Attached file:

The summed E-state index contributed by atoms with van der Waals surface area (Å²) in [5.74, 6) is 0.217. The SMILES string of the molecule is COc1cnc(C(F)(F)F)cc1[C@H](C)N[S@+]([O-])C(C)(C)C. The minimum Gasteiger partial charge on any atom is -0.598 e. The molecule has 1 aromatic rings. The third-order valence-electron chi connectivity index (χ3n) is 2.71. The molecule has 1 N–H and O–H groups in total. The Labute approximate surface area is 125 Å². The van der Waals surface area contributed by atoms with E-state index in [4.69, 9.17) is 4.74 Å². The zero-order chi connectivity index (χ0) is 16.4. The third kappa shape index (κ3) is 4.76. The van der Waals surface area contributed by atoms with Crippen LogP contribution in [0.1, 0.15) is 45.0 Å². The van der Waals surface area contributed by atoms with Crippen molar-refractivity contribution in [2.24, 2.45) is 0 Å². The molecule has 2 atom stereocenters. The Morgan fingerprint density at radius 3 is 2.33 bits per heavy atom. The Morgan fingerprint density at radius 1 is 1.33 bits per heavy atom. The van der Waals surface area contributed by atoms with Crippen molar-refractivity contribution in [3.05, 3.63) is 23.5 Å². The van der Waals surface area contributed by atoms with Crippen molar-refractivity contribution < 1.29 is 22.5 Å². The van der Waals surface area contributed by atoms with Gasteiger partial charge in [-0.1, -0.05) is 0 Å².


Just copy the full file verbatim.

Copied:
The summed E-state index contributed by atoms with van der Waals surface area (Å²) in [5.74, 6) is 0.217. The SMILES string of the molecule is COc1cnc(C(F)(F)F)cc1[C@H](C)N[S@+]([O-])C(C)(C)C. The minimum Gasteiger partial charge on any atom is -0.598 e. The molecule has 1 aromatic rings. The third-order valence-electron chi connectivity index (χ3n) is 2.71. The molecule has 1 N–H and O–H groups in total. The Labute approximate surface area is 125 Å². The van der Waals surface area contributed by atoms with E-state index in [4.69, 9.17) is 4.74 Å². The zero-order chi connectivity index (χ0) is 16.4. The third kappa shape index (κ3) is 4.76. The van der Waals surface area contributed by atoms with Crippen LogP contribution in [0.1, 0.15) is 45.0 Å². The van der Waals surface area contributed by atoms with Crippen molar-refractivity contribution in [2.24, 2.45) is 0 Å². The molecule has 2 atom stereocenters. The Morgan fingerprint density at radius 3 is 2.33 bits per heavy atom. The Morgan fingerprint density at radius 1 is 1.33 bits per heavy atom. The van der Waals surface area contributed by atoms with Crippen molar-refractivity contribution in [3.05, 3.63) is 23.5 Å². The van der Waals surface area contributed by atoms with Crippen molar-refractivity contribution < 1.29 is 22.5 Å². The van der Waals surface area contributed by atoms with Gasteiger partial charge in [-0.1, -0.05) is 0 Å².